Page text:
At least 26 percent of our oceans need urgent conservation attention to preserve Earth’s marine biodiversity, a new University of Queensland-led international study has found. The study, entitled “Area Requirements to Safeguard Earth's Marine Species”, was co-authored by UNEP-WCMC and may be accessed here.
Ocean conservation is essential as millions of people around the world depend on marine biodiversity as a crucial source of food and income. For this reason, the authors of the study mapped more than 22,000 marine species habitats and applied a mathematical approach to identify the minimum area required to capture a portion of each species range. They identified that one-third of all marine species have less than 10 percent of their range currently protected, whereas the total ocean area required for effective conservation on marine species varied from 26-41 percent, depending on the amount of protection afforded to each species.
Based on these findings, Dr. Kendall Jones, lead author of the paper declared that marine conservation efforts need to rapidly increase to maintain the health of the world’s oceans. “Conserving the areas we’ve identified in our study would give all marine species a reasonable amount of space to live free from human impacts like fishing, commercial shipping or pesticide runoff,” he said. “Preserving a portion of habitat for all marine species would require 8.5 million square kilometers of new conservation areas,” he added.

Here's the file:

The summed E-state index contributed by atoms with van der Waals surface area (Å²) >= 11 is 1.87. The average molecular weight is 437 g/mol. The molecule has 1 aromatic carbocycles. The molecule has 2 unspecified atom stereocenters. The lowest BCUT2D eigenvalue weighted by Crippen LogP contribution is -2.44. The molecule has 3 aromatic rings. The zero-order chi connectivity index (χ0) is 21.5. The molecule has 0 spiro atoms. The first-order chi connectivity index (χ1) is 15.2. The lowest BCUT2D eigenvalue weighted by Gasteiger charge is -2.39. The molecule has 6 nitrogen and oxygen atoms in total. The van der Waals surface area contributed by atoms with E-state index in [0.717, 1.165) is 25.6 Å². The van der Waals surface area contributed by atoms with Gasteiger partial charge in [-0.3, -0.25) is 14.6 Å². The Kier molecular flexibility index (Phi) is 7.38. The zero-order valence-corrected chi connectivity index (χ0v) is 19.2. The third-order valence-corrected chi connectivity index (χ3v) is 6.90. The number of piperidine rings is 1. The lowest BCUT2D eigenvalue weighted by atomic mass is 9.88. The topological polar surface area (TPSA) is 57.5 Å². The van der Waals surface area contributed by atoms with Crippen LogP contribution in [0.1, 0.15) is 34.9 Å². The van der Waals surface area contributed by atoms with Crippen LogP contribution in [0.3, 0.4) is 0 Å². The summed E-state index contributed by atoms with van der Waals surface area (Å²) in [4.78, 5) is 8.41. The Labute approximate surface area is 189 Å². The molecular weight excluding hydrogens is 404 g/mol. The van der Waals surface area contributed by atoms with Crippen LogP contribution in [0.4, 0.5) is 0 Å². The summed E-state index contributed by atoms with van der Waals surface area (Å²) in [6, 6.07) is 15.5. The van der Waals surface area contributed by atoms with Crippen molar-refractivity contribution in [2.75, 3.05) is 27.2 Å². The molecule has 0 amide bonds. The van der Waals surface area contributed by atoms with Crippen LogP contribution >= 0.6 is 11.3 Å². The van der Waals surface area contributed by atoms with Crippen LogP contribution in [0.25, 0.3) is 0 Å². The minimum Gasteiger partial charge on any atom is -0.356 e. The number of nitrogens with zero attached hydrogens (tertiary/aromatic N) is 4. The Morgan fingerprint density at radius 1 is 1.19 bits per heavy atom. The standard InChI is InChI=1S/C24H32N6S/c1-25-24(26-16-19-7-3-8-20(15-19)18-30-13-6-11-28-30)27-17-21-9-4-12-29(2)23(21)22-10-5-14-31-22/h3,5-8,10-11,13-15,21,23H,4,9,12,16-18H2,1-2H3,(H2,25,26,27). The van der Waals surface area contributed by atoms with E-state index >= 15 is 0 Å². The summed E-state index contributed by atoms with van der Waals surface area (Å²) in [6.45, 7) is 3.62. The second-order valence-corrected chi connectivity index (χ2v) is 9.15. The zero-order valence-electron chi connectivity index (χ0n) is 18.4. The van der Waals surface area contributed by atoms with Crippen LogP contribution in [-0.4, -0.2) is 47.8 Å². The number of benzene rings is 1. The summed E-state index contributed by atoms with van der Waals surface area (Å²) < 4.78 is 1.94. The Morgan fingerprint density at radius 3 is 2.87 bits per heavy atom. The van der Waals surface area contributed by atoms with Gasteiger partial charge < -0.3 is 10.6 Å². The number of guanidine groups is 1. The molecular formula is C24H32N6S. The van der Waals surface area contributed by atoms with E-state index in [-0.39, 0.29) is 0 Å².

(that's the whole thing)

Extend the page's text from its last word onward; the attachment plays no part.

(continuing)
Dr. Naomi Kingston at UNEP-WCMC, noted that this study helps to understand and focus attention on where in the ocean we need to urgently prioritise for effective protection and other conservation interventions. "Moving away from a model focused on achieving large percentage coverage targets, to one focused on protecting critical areas that are important for biodiversity as well as broad-scale approaches leading to improved management of the ocean, is necessary to maintain ocean health."
Fellow of UNEP-WCMC, Director of Science at the Wildlife Conservation Society and UQ scientist Professor James Watson said the findings demonstrate the need for greater worldwide conservation efforts.
“The world’s nations will be coming together in China this year to finalize an agreement that will guide global conservation for the next ten years,” he said. “This science shows that governments must act boldly, as they did for the Paris Agreement on climate change if we are to stop the extinction crisis facing many marine species”
Professor Watson says it is crucial that global conservation strategies involve approaches to sustainably manage the ocean in its entirety. “This isn’t just about strict marine protected areas,” he said. “We need to use a broad range of strategies such as no-fishing zones, community marine reserves and broad-scale policies to put an end to illegal and unsustainable commercial fishing operations.”
Key regions for conservation include the Northern Pacific Ocean near China and Japan, and the Atlantic between West Africa and the Americas.
The research has been published on One Earth (DOI: 10.1016/j.oneear.2020.01.010).